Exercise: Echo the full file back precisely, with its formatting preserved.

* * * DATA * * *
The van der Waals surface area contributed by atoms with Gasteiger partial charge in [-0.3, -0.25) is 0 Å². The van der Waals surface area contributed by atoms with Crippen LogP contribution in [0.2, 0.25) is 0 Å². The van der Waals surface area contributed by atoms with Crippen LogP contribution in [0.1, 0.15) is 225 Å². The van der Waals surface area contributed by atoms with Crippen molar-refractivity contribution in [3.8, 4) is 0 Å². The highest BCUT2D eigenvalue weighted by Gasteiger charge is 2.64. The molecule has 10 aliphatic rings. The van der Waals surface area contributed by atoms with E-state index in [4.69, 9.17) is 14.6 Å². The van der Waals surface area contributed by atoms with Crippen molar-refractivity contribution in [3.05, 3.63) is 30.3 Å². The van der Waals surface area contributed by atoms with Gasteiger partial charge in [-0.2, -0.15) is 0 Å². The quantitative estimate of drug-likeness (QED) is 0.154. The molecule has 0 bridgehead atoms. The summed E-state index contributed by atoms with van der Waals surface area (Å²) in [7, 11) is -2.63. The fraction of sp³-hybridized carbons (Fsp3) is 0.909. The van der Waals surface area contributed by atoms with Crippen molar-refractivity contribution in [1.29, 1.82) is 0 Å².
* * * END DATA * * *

The van der Waals surface area contributed by atoms with Gasteiger partial charge in [-0.3, -0.25) is 0 Å². The van der Waals surface area contributed by atoms with Crippen LogP contribution in [0.2, 0.25) is 0 Å². The van der Waals surface area contributed by atoms with Crippen LogP contribution in [0.1, 0.15) is 225 Å². The van der Waals surface area contributed by atoms with Crippen molar-refractivity contribution in [3.8, 4) is 0 Å². The highest BCUT2D eigenvalue weighted by Gasteiger charge is 2.64. The molecule has 10 aliphatic rings. The van der Waals surface area contributed by atoms with E-state index in [4.69, 9.17) is 14.6 Å². The van der Waals surface area contributed by atoms with Crippen molar-refractivity contribution in [3.05, 3.63) is 30.3 Å². The van der Waals surface area contributed by atoms with Gasteiger partial charge in [-0.2, -0.15) is 0 Å². The quantitative estimate of drug-likeness (QED) is 0.154. The molecule has 0 bridgehead atoms. The summed E-state index contributed by atoms with van der Waals surface area (Å²) in [7, 11) is -2.63. The fraction of sp³-hybridized carbons (Fsp3) is 0.909. The van der Waals surface area contributed by atoms with Crippen molar-refractivity contribution in [1.29, 1.82) is 0 Å².